Choose Life

choose lifeI wasn’t planning to write this morning. I was going to watch Downton Abbey free of the noise of children and the rolling eyes of husband.

But, after reading Rosemarie Milsom’s searingly honest piece regarding women and depression in today’s Sydney Morning Herald, prompted by the suicide of Charlotte Dawson, I felt compelled to give some form and structure to thoughts and experiences of my own.

Milsom writes: “I was wary of being diagnosed with depression. That would have meant that I had lost control, that I had become weak and allowed my crisis to beat me. I was usually resilient, buoyant, an optimist. I had become lethargic, addicted to sugar, teary, irritable, joyless and unable to focus.”

This was, essentially, me last year until, inspired and encouraged by my Super Tops Awesome Best Friend, I finally, finally, went to my wonderful GP and asked for help. The little pill I started taking each morning, and still take, broke the maddening circuit of sadness, anger and guilt I was stuck in and enabled me to begin healing myself, being kinder to myself, and approach life in new ways.

That is not to say that I am “cured”.

That is certainly not to say that I have stopped self-defeating behaviour such as projecting bouts of self-loathing onto my poor husband, who deserves none of the vitriol I have spewed forth on too many occasions.

There have been setbacks. There have been bleak days. But they are now the exception, not the rule, and I am getting better and better at the practise of self-compassion.

In conclusion, if YOU need help, please, please, please ask someone for it. You can certainly ask me. The only regret I have about asking for help is that I didn’t do it sooner.


11 responses to “Choose Life

  1. Kate, that is just wonderful – we will have a chat one day. I am still trying to come to terms with my Dad’s death October 1 last year.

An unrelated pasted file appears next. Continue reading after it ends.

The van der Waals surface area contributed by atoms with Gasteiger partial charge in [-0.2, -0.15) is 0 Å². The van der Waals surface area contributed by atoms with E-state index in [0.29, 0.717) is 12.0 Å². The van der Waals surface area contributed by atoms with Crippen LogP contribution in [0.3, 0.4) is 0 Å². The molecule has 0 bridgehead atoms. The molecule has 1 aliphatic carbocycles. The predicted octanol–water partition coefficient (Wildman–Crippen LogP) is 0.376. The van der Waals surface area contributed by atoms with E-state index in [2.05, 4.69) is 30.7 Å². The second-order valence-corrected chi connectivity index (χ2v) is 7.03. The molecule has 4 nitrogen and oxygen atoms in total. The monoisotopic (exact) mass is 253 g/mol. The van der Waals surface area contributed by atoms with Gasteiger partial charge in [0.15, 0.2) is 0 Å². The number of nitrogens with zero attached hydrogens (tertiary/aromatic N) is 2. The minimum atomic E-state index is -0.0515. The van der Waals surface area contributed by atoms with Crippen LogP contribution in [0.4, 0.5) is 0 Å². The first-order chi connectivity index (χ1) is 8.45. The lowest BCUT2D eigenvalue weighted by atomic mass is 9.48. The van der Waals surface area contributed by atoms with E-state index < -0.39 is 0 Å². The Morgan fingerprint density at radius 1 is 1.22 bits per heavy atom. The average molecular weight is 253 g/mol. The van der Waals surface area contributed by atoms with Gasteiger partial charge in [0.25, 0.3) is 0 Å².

2. Honest and brave Kate! I am still very shocked about Charlotte Dawson’s suicide. I understand her decision though, strange as that may sound. I do not want to see people taking their lives, but I honestly do understand why they do it. I don’t think it was an impulsive decision that she made. The struggle can just be too hard. I think those of us who are in a supportive and loving relationship are very blessed as we do not have that horrendous sense of loneliness and aloneness that I suspect Charlotte was feeling.

    • Thank you, Leanne. I understand her decision, too, which is why I decided to write this today. I have not, thankfully, experienced quite those depths of despair, but I do know what it is to feel helpless, hopeless, and useless.

  3. Firstly, yes, I am calling myself this now. Humility be damned! 🙂

    Also I agree that it’s hard to firstly get help. We want to think that we are capable, strong women who can handle ALL that life throws at us. But the reality is that sometimes we can’t. Sometimes we need help. Especially after life changing events, like the birth of a child, death of a loved one, marital breakdowns, etc. I, like you Kate, just wish I had gotten help earlier. It would have made the past 4 years much easier and happier.

    Glad it’s all working out for you! You deserve it! Love you! x

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